We are in the middle of hurricane season. The United States are dealing with hurricane Florence and Europe will face the remnants of ex-hurricane Helene in the coming days. She will bring warm winds from the south at the beginning of the week, but the storms that follow in her slipstream may cause a second indication of winter getting closer at the end of this week. Below the forecast for the coming week with:
On the above video you can see how ex-hurricane Helene moves from the southwest towards the British Isles. She's expected there around Monday/Tuesday with wind and waves as a result. Because the wind is only modestly visible on the French coast because of a high pressure area, there's a good chance of great waves over there. Especially since two more storm depressions follow after Helene. NOAA (National Oceanic and Atmospheric Admininstration) monitors all tropical storms and hurricanes and Helene as well.
Although the real fireworks due to Helene are not happening, because the storm is mainly in the middel of the ocean, she makes sure the jetstream will be on fire. The jetstream will come straight from the west the coming week, and the wind speed at high altitude will reach 200 kilometers per hour or more. Two storms will follow for the British Isles next week. With a powerful high pressure area above Europe and low pressure above the ocean, the current remains southwest. That means wind and rain above the British Isles, but it's a nice Indian Summer in the Alps with a possible thunder storm on Tuesday.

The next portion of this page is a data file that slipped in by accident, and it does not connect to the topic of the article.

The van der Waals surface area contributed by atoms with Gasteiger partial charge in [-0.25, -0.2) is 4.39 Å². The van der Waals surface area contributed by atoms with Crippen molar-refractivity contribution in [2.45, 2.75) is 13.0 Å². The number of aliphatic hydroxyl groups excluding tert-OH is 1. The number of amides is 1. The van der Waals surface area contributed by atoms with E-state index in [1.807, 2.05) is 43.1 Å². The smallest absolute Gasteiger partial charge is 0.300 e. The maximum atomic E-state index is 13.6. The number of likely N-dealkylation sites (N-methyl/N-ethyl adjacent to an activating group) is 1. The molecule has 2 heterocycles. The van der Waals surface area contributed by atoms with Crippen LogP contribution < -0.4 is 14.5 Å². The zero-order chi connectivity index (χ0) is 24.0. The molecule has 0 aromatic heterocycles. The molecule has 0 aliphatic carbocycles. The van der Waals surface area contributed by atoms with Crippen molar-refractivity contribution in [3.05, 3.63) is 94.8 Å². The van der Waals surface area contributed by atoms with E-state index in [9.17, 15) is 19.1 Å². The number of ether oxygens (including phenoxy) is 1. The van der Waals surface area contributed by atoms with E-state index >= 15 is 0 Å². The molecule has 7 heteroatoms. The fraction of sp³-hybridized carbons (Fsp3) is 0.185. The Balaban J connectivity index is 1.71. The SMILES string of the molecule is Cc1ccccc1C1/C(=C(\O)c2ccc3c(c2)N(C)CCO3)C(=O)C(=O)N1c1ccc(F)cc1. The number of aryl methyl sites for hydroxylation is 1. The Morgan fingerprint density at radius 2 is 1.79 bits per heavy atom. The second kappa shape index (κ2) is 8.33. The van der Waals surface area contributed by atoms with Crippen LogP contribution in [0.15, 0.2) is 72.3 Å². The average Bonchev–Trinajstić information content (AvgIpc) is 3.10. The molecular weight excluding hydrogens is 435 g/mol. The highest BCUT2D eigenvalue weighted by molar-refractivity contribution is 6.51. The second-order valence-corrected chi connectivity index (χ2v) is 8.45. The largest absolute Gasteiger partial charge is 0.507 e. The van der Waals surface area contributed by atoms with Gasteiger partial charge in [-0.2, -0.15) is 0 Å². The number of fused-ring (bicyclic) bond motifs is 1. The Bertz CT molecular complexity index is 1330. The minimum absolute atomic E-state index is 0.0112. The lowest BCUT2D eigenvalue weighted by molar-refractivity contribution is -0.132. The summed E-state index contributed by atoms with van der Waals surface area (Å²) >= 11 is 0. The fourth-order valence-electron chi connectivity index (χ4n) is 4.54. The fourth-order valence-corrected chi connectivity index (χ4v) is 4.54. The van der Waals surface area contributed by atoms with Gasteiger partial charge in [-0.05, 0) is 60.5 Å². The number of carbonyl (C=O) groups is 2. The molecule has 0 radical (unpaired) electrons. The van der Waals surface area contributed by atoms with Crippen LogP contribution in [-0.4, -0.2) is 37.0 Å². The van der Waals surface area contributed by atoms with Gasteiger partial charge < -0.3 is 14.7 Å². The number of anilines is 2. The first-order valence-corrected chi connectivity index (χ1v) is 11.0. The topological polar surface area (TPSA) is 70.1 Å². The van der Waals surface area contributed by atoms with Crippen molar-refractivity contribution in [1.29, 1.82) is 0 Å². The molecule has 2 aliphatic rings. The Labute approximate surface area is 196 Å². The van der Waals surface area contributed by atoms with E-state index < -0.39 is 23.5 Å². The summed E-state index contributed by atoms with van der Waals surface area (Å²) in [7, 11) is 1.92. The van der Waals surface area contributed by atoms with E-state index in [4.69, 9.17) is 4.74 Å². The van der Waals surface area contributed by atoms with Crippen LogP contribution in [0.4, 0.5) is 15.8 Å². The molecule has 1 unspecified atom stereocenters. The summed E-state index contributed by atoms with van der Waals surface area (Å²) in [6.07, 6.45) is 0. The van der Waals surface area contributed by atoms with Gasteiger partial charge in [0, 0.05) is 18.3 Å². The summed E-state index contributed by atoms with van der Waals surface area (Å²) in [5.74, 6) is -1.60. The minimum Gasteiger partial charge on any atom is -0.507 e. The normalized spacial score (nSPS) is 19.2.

There will be a lot of dynamics in the models from Thursday. For example, the calculation of yesterday (Sunday morning) indicated a lot of snow in the Alps for next weekend, but according to the calculations of last night and the runs after the storm depressions don't really succees to penetrate into Europe. In short there is a lot of dynamics in the models.
Autumn marks the changing of the seasons. The sun loses its grip on the high north, allowing cold air to cluster there. At the same time, the arrival of storms starts from the southwest. If hot and cold air mixes, that will create a lot of dynamism. In particular, the position and strength of the jet stream then continuously changes the forecast. Long-term forecasts in autumn are therefore always very difficult and differences shift from day to day. You might say snow or no snow for the Alps, that is a big difference. That is true, but in terms of the weather, this sometimes means that the trajectory of the responsible storm is only 200 kilometers more to the north and the jet stream becomes WNW instead of NW. Areas that are therefore further away from a storm track often see dynamic expectations in autumn.
There was still a lot of snow on the maps yesterday (Sunday), but that chance is already a lot smaller today (Monday). But if there will be snow in the forecast, it will look like this according to the current calculations: